Pontiac's first take on a turbo F-Body didn't work out as well as their '89 foray into the world of forced induction. The powerplant for these two years was a 4.9l (301) Pontiac V8 with an 800cfm 4bbl Quadrajet and a Garret TBO-305 turbocharger, utilized in a draw-through setup similar to the early Buick V6 turbo. On paper, this was supposed to be good for [email protected] and [email protected]. Not bad for the emissions choked world of 1980 and a 55HP improvement over the 4bbl N/A 301 available in the regular Trans Am & Firebird Formula. However in real world driving situations, the motor suffered from serious turbo lag and was a royal PITA to keep in tune. Internally, the motor was basically stock...but the compression ratio was lowered to 7.6:1 to avoid detonation, as this was before intercooling and modern computer feedback systems had become commonplace.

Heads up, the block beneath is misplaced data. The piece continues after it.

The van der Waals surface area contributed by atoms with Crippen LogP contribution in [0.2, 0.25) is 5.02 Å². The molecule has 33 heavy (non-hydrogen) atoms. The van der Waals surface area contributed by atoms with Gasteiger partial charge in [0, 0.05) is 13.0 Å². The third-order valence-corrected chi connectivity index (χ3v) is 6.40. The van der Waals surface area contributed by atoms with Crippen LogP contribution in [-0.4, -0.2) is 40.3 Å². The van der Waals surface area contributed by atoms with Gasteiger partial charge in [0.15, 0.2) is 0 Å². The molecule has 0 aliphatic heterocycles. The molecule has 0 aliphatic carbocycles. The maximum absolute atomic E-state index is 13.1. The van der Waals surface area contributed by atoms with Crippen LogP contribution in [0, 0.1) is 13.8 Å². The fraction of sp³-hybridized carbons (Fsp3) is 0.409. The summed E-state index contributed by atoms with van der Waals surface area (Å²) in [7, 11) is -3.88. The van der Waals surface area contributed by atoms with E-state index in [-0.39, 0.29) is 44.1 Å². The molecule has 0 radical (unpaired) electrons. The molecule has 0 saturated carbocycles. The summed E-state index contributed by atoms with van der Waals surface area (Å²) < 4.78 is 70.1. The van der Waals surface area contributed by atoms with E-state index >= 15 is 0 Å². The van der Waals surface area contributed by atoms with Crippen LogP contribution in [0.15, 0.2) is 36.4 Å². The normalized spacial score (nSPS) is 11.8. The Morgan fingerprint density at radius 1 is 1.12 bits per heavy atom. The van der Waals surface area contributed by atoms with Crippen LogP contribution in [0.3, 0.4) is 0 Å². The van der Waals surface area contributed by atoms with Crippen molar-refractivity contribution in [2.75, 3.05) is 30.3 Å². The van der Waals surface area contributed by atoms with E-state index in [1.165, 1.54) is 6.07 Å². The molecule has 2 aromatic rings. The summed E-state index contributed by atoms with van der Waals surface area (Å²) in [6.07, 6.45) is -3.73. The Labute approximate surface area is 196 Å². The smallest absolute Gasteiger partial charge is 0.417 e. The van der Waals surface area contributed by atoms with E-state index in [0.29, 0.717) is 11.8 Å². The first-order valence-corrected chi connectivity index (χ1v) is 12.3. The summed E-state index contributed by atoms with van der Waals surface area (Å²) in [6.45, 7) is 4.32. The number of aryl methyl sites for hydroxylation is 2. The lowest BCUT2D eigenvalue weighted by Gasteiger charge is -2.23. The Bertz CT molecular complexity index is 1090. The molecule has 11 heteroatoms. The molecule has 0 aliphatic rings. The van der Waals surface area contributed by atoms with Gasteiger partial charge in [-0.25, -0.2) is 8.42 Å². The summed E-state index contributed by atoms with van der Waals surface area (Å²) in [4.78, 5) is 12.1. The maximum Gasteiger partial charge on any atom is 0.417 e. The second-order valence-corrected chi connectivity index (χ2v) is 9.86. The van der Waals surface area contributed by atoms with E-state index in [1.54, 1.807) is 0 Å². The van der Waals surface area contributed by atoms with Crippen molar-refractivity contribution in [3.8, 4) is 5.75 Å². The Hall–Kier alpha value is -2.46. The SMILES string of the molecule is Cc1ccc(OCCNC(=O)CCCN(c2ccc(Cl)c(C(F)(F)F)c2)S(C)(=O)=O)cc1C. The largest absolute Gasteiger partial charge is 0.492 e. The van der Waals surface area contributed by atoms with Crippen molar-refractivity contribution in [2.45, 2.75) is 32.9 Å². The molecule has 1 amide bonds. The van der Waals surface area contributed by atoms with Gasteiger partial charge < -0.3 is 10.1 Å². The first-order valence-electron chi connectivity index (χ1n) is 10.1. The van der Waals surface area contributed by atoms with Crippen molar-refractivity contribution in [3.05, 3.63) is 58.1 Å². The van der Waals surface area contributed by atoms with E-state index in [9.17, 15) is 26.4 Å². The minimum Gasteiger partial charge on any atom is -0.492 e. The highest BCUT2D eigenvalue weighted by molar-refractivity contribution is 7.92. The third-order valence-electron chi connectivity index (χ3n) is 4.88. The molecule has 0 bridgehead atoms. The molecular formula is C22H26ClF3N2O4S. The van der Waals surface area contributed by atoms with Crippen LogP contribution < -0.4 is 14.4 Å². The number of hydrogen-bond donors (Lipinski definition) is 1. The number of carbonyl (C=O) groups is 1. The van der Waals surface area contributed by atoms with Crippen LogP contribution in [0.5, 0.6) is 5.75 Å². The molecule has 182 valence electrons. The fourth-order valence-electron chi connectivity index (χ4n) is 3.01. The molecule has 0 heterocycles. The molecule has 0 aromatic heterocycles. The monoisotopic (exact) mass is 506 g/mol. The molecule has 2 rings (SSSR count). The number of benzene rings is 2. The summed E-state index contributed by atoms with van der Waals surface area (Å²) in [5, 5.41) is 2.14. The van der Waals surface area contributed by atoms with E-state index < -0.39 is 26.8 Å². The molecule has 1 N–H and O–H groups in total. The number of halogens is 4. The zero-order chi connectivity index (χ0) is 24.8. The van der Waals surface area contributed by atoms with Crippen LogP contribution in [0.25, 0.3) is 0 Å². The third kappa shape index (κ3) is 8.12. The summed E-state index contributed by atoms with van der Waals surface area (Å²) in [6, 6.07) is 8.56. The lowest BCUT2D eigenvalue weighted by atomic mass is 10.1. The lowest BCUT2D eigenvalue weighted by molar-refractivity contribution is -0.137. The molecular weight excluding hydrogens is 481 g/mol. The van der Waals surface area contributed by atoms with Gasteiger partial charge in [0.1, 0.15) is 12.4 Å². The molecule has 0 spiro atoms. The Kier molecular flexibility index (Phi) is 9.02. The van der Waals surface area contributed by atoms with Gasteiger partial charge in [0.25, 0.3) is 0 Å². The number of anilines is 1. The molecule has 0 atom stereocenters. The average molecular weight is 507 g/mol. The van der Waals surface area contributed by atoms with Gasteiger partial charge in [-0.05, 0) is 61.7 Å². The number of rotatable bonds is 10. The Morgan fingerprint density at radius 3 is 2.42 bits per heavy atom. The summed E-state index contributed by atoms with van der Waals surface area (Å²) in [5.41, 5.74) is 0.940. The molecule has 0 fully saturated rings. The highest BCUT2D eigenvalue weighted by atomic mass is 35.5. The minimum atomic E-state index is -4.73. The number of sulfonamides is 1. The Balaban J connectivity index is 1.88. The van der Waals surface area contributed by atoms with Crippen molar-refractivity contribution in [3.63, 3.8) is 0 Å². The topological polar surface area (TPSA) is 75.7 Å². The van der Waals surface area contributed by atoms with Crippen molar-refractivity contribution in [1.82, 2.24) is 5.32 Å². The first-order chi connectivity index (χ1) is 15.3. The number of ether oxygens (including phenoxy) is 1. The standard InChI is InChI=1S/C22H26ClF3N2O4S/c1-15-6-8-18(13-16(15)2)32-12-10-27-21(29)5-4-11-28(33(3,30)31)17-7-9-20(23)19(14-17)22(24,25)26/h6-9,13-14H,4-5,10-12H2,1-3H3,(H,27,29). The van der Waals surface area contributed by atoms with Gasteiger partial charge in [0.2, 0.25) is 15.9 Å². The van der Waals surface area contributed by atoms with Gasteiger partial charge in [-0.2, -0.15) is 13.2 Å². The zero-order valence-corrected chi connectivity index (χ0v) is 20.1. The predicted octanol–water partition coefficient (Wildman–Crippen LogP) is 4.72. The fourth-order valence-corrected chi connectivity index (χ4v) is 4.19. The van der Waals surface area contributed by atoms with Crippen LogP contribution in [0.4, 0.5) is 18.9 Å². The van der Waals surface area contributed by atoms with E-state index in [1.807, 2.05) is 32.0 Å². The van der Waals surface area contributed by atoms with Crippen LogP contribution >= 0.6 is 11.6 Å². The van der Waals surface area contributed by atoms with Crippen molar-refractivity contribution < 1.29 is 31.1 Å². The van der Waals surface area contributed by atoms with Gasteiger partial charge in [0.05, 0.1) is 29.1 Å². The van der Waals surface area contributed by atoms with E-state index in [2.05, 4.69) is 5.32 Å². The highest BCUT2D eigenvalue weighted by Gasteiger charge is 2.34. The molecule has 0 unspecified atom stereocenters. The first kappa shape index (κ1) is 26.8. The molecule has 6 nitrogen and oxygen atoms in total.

^^Totally sweet factory "BOOST GAUGE"^^^
Even a hotter cam couldn't make up the difference, and the electronic spark control system was very cautious when it came to pulling the timing out. If I'm remembering correctly, the best Car & Driver could get out of the turbo motor was ~17.0 seconds in the quarter mile, basically on par with the naturally aspirated motor....though they did say it came into it's own on the highway, at higher speeds. Still, T/A buyers weren't impressed (even with a starring role in Smokey & The Bandit II) and the Turbo Trans Am never sold well. I've read production numbers that put it as low as 2,000 per years